Islamic State (IS) militants have launched dual assaults on Syrian Kurds and government forces, re-entering the border enclave of Kobane and overrunning sections of northeastern Syrian city of Hasaka.
The attack on Kobane began on Wednesday night when IS gunmen, reportedly disguised in Kurdish and Free Syrian Army uniforms, detonated a suicide car bomb at the Mursitpinar border crossing with Turkey then moved on the center of the town from multiple directions.
Fighting was still taking place as of Thursday afternoon, leaving at least 13 people dead and many more injured, according to the UK-based monitoring group the Syrian Observatory for Human Rights (SOHR). The observatory, which collects information from a network of local sources, said that clashes were also taking place in a village to Kobane's south where IS had executed a number of people.
The Kurdish People's Protection Units (YPG) said in a statement that IS had launched "simultaneous" car bomb attacks on Mursitpinar then attacked civilians, injuring "tens" of people, mostly women and children. It added that Kobane hospital couldn't cope with the influx of wounded and that the most serious cases were being transferred to Turkey.
In a later update the YPG said that clashes were still taking place, but that "quick and simultaneous" IS assaults had been "repulsed" and that at least 15 jihadists had been killed and one captured.
Turkey's Anadolu Agency released a CCTV video that it claimed to show the initial car bomb blast. The footage shows a Toyota pickup approaching the border gate from the west before detonating.
Watch the VICE News documentary, On The Hunt for Islamic State Infiltrators (Excerpt from 'The Road to Mosul')
[ooyalacontent_id="NzNjB2dTqftM9fE1xX772j6RcfmaxHKI"player_id="YjMwNmI4YjU2MGM5ZWRjMzRmMjljMjc5" auto_play="1" skip_ads="0"]
Both the YPG and Syrian state media — which often seeks to portray Turkey as supporting extremists — claimed that the vehicle had entered Kobane from the Turkish side of the border. Authorities denied the allegations and the governor of neighboring Sanliurfa province said in a statement that IS had actually attacked from Jarablus in Aleppo province, Reuters reported.
Kobane, which is also known by its Arabic name Ayn al-Arab, was almost overrun by a concerted IS offensive beginning in October last year. The extremists were halted with the help of heavy US-led airstrikes, and the Kurds, backed by some Syrian rebels, eventually retook the town in January after months of fierce fighting.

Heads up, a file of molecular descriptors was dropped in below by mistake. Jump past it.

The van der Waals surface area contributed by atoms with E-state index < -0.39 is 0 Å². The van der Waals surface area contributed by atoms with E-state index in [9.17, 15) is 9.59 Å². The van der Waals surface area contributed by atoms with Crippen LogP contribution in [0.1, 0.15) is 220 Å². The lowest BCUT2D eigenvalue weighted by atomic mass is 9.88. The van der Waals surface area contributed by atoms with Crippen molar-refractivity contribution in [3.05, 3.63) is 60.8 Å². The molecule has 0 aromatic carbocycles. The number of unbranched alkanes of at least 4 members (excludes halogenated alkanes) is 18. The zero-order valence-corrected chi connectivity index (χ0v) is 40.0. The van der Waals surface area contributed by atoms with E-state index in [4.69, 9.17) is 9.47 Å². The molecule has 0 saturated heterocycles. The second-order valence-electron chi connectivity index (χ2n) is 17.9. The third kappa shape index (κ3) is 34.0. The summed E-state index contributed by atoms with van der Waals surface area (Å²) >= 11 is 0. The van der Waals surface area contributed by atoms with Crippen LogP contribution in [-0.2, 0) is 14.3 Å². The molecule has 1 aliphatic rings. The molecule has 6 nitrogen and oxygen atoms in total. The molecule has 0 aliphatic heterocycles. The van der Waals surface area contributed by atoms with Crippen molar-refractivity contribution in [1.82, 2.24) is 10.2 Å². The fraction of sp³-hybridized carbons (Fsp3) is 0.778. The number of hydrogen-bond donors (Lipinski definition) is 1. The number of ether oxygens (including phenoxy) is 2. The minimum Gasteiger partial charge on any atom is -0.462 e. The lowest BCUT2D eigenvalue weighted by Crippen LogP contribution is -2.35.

Also overnight, IS seized two neighborhoods in Hasaka, SOHR said, after fighting that killed at least 30 government troops and allied militia members, as well as 20 IS members and two civilians. The state-run SANA news agency denied that IS had gained a foothold in the city.
Control of Hasaka is split between Kurds and the Syrian regime, but the YPG were not involved in the fighting.
IS has been hit with a series of defeats in Syria since being driven out of Kobane. The YPG and an allied rebel coalition advanced to within 30 miles of Raqaa, IS's self-declared capital, this week, reaching the key Brigade 93 base on Monday night after heavy clashes and then pushing IS out of the nearby town of Ain Issa the following day.
Last week, the YPG also took complete control of Tal Abyad. Another Syrian-Turkish border town, Tal Abyad is less than 60 miles from Raqqa, and had been used by IS to bring in fighters, ammunition, and supplies from Turkey. The jihadists' closest alternative cross-border route is likely now Jarablus.
The YPG-led advance was one of the first positive signs in the fight against IS for some weeks. The strategy to defeat the group in Syria and Iraq had looked shaky after it overran historic Palmyra in Syria and captured Ramadi in neighboring Iraq.
Charles Lister, a visiting fellow at the Brookings Doha Center, described the two assaults as being in retaliation for recent losses and typical of IS's tactics. "Classic IS strategy unfolding in Northern Syria this morning: to divert Kurds from Raqqa, a three-pronged assault on Kobane and offensive on Hasakah," he said in a Twitter post.
Meanwhile, in southern Syria an alliance of rebel groups including the Free Syrian Army's Southern Front, local al Qaeda affiliate Jabhat al Nusra, and hardline Ahrar al-Sham launched an attack on government-held Daraa. The offensive, named "Southern Storm", according to a video released today, could have major implications for Syrian President Bashar al-Assad's government if successful.
It comes after a string of defeats at rebel hands including Idlib city, and Jisr al-Shughour, which many saw as a sign that his hold on the country is weaker than ever.